Hardship is hard to take

Hardship is an immensely inadequate word to describe what life throws at us. No one desires it. There is nothing in this world to prevent it. Our response to hardship, our course of action must be, therefore, “how do we handle it?”

Denial doesn’t work. Isolating ourselves from the world is ineffective. There are no insurance policies to cover all hardships of every kind.

Where can we learn about enduring hardship? We learn from:

Job who lost all.

Paul who suffered all.

Christ who accepted all.

How did they endure? They endured through a relationship with their God.

Job Had all then lost all

In Job 1 we learn of a man “blameless and upright” who “feared God and shunned evil.” In other words, he is in a right relationship with God. He was immensely prosperous and blessed with a large family. He is called “the greatest man among all the people of the East.” But disaster strikes. Within the span of one day, his livestock and servants are slain, and his sons and daughters are killed in a natural disaster. On another day, Job’s entire body is afflicted with painful sores. Job’s anguish is so great that he curses the day of his birth. He laments,

If only my anguish could be weighed

    and all my misery be placed on the scales!

It would surely outweigh the sand of the seas—

    no wonder my words have been impetuous.

The arrows of the Almighty are in me,

    my spirit drinks in their poison;

    God’s terrors are marshaled against me.

Job 6:2-4

Clearly, Job suffers greatly. How is he to endure? The answer lies in the relationship of trust that Job has in his God. It is not a relationship based upon Job’s righteousness (what Job does) but upon God’s immensity (what God does), a God who is beyond understanding. God speaks to Job in a storm and questions him in a manner that exposes Job’s—and humanity’s—insignificance. Through this humbling, Job now sees His God for what He truly is, an all powerful God to be trusted in all circumstances.

Paul Had all then suffered all

Paul had it all in the sense of his position as a prominent, rising star as a Jewish leader with all the right credentials. This meant nothing to him after his encounter with Christ, however; he considered what he had as mere “rubbish”—useless waste. From that point forward, as he dedicated his life to bring Christ to the gentiles, Paul experienced hardship upon hardship. Here are his own words:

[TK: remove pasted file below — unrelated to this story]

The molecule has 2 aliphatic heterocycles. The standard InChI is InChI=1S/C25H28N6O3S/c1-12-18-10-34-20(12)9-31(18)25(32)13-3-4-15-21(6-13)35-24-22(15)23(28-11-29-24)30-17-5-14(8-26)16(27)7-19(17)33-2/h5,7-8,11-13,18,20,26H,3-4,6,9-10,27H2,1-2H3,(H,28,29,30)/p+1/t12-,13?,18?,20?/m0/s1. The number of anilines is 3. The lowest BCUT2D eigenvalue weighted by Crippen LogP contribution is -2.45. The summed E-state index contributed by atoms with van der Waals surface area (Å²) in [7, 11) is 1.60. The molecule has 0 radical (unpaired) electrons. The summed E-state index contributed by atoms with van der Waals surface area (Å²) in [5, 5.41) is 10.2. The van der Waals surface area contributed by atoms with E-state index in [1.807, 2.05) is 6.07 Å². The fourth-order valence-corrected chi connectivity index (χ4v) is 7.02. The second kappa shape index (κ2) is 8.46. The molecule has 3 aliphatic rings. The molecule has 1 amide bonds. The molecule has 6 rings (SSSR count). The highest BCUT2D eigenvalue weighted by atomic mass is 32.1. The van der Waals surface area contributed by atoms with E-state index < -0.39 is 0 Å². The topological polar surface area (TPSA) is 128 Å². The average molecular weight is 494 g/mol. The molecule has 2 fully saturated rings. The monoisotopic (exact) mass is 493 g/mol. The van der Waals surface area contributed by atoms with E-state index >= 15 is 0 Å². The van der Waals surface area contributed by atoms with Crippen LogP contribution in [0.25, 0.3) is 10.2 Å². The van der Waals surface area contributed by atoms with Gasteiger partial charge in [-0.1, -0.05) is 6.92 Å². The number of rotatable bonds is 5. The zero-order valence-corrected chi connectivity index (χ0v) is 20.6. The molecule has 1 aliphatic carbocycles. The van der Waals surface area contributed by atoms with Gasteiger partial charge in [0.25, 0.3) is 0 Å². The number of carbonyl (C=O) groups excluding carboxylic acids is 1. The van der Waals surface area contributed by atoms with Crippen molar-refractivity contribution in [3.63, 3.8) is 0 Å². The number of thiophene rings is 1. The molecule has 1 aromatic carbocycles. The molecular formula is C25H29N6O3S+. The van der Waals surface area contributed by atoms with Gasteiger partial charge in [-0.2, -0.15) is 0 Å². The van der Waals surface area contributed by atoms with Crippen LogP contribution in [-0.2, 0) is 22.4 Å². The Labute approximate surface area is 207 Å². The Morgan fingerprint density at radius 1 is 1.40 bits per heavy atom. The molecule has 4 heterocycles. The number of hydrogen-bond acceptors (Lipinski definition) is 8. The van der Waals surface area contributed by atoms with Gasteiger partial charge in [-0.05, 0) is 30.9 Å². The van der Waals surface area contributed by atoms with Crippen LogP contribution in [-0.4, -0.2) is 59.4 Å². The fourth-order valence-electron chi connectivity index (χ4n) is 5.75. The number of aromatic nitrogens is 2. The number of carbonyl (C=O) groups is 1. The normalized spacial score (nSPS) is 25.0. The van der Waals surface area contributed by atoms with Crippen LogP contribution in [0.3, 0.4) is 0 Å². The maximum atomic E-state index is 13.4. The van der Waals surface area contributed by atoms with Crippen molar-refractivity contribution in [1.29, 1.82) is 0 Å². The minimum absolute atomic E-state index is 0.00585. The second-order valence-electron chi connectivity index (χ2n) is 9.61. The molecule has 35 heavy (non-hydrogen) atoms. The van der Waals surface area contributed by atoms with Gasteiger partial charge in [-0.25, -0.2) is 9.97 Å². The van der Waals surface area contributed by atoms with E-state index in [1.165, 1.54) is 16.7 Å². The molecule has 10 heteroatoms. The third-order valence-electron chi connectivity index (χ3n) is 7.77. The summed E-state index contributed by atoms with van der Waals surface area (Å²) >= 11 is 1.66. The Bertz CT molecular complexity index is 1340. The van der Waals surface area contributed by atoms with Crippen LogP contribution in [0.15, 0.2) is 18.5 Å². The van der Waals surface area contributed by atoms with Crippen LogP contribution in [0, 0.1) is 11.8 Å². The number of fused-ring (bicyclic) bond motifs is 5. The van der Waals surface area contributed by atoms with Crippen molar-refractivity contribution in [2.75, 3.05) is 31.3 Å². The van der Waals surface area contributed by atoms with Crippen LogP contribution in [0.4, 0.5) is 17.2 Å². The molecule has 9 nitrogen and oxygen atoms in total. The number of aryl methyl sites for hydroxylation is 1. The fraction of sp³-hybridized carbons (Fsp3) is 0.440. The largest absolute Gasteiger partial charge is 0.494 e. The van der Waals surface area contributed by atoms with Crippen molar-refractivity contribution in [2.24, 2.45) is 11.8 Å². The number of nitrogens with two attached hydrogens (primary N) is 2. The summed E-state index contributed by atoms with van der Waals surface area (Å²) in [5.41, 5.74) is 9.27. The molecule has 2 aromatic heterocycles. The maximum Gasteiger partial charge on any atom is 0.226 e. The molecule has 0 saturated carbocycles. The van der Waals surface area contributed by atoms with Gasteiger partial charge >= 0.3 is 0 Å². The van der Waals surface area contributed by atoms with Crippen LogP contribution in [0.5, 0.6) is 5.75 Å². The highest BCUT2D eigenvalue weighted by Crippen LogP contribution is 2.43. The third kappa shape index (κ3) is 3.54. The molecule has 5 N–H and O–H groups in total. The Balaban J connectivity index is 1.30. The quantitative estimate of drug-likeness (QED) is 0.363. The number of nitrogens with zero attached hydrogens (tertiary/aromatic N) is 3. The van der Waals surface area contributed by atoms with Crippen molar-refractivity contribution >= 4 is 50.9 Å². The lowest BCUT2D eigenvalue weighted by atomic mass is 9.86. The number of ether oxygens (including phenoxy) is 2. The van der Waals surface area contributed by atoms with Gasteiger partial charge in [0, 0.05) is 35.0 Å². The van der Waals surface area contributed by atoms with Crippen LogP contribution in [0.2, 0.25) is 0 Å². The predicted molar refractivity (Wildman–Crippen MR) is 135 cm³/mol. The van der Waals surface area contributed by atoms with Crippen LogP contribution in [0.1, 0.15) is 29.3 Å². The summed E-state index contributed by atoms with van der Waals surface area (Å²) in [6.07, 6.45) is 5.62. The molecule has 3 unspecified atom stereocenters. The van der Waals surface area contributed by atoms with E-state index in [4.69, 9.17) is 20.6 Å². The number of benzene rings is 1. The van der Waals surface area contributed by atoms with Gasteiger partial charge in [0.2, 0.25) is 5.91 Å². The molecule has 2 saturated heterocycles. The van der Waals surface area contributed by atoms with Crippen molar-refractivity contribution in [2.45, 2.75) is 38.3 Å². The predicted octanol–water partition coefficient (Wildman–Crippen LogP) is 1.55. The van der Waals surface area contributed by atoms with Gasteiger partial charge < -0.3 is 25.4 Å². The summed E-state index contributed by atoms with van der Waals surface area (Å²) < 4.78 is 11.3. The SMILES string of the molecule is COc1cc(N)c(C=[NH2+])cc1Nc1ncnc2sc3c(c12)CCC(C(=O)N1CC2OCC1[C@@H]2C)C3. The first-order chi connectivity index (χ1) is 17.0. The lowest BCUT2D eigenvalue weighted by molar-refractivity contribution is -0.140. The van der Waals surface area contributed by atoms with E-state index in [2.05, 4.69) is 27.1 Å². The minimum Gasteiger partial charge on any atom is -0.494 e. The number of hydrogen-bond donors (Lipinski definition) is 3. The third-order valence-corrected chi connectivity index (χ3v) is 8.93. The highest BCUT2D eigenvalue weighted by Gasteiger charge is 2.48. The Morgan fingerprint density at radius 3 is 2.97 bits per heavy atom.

I have worked much harder (than other servants), been in prison more frequently, been flogged more severely, and been exposed to death again and again. Five times I received from the Jews the forty lashes minus one. Three times I was beaten with rods, once I was pelted with stones, three times I was shipwrecked, I spent a night and a day in the open sea,  I have been constantly on the move. I have been in danger from rivers, in danger from bandits, in danger from my fellow Jews, in danger from Gentiles; in danger in the city, in danger in the country, in danger at sea; and in danger from false believers. I have labored and toiled and have often gone without sleep; I have known hunger and thirst and have often gone without food; I have been cold and naked.

2 Corinthians 11:23-28

Yet he did not complain. On the contrary, he delighted “in weaknesses, in insults, in hardships, in persecutions, in difficulties” for Christ’s sake. He sang hymns is Rome’s most horrific prison and never doubted Christ’s love. Paul’s relationship with his Lord never failed, even up to when he was beheaded under Nero for proclaiming Christ’s lordship. How was this possible? It was possible because of his total surrender to Christ, a surrender based upon the “surpassing greatness” of knowing his Lord. This was the nature of his relationship with Christ.

Christ Was all then accepted all

We cannot compare Christ with Job, Paul, or anyone. However, we can focus on the greatest relationship of all—Christ’s sonship with His Father—to begin to fathom how our relationship with Christ will enable us to ensure hardship.

Christ was before the world was created. He sat at the right hand (the honored position) of His Father. For the sake of reconciling us—humanity—to God, he descended into our world and humbled Himself to accept our humanity. He came from the most exalted position to the lowest and was treated with contempt and ridicule. He was betrayed, humiliated, unfairly condemned, and tortured. His love for His closest followers was returned with denial and fear.

But that all changed with the resurrection and the coming of the Holy Spirit. Tragedy was transformed into joy, failure into victory. How did Christ manage this? In His own words, “Not my will but thy will be done.” Such was the relationship between God and Christ, and such can be our relationship, a relationship of trust, belief, total faith, and submission.

How to endure hardship

How does a relationship with Christ helps us to endure now, through failures, disasters, betrayals and the worst that humanity can throw at us? It is through the relationship of a friend (“I call you friend”). Think of a friend who will sit quietly with you in your pain. Who will listen without condemnation to your wailings. Who will help carry your burden. Who will cheer you on at every step. Who will provide light in darkness and strength for the journey. And who will welcome you home at the end of your trials.

And where is this friend? He is everywhere. He is in our heart. He is as close as a whispered prayer, a kind act from a stranger, a stunning sunrise, and an inspired thought. He is found through faith, trust, believe, and surrender.

To endure is more than accepting. It is greater than tolerating.
It is to remain s
teadfast, strong, immovable. It is to win.

Endure hardship—win—with your friend, Christ